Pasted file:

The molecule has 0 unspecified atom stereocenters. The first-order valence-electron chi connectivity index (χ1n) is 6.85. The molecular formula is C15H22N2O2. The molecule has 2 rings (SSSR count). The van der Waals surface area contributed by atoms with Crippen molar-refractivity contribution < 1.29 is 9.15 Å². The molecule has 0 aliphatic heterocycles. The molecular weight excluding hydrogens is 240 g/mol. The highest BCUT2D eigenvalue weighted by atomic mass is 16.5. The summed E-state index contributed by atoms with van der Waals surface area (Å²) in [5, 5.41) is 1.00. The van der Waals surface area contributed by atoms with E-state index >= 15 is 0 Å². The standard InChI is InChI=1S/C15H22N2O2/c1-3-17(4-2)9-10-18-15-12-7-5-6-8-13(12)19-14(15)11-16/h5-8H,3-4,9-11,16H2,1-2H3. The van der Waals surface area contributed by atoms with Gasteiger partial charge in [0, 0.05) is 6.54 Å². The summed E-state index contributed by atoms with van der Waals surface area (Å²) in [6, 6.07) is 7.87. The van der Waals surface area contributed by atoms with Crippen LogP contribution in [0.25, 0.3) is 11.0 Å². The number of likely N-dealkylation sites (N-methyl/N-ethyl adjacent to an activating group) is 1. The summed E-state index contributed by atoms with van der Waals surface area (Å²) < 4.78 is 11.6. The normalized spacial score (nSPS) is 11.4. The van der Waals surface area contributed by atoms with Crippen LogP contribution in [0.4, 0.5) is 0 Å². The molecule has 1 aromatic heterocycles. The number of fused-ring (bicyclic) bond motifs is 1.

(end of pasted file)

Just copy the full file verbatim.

The molecule has 0 unspecified atom stereocenters. The first-order valence-electron chi connectivity index (χ1n) is 6.85. The molecular formula is C15H22N2O2. The molecule has 2 rings (SSSR count). The van der Waals surface area contributed by atoms with Crippen molar-refractivity contribution < 1.29 is 9.15 Å². The molecule has 0 aliphatic heterocycles. The molecular weight excluding hydrogens is 240 g/mol. The highest BCUT2D eigenvalue weighted by atomic mass is 16.5. The summed E-state index contributed by atoms with van der Waals surface area (Å²) in [5, 5.41) is 1.00. The van der Waals surface area contributed by atoms with E-state index >= 15 is 0 Å². The standard InChI is InChI=1S/C15H22N2O2/c1-3-17(4-2)9-10-18-15-12-7-5-6-8-13(12)19-14(15)11-16/h5-8H,3-4,9-11,16H2,1-2H3. The van der Waals surface area contributed by atoms with Gasteiger partial charge in [0, 0.05) is 6.54 Å². The summed E-state index contributed by atoms with van der Waals surface area (Å²) in [6, 6.07) is 7.87. The van der Waals surface area contributed by atoms with Crippen LogP contribution in [0.25, 0.3) is 11.0 Å². The number of likely N-dealkylation sites (N-methyl/N-ethyl adjacent to an activating group) is 1. The summed E-state index contributed by atoms with van der Waals surface area (Å²) < 4.78 is 11.6. The normalized spacial score (nSPS) is 11.4. The van der Waals surface area contributed by atoms with Crippen LogP contribution in [0.4, 0.5) is 0 Å². The molecule has 1 aromatic heterocycles. The number of fused-ring (bicyclic) bond motifs is 1.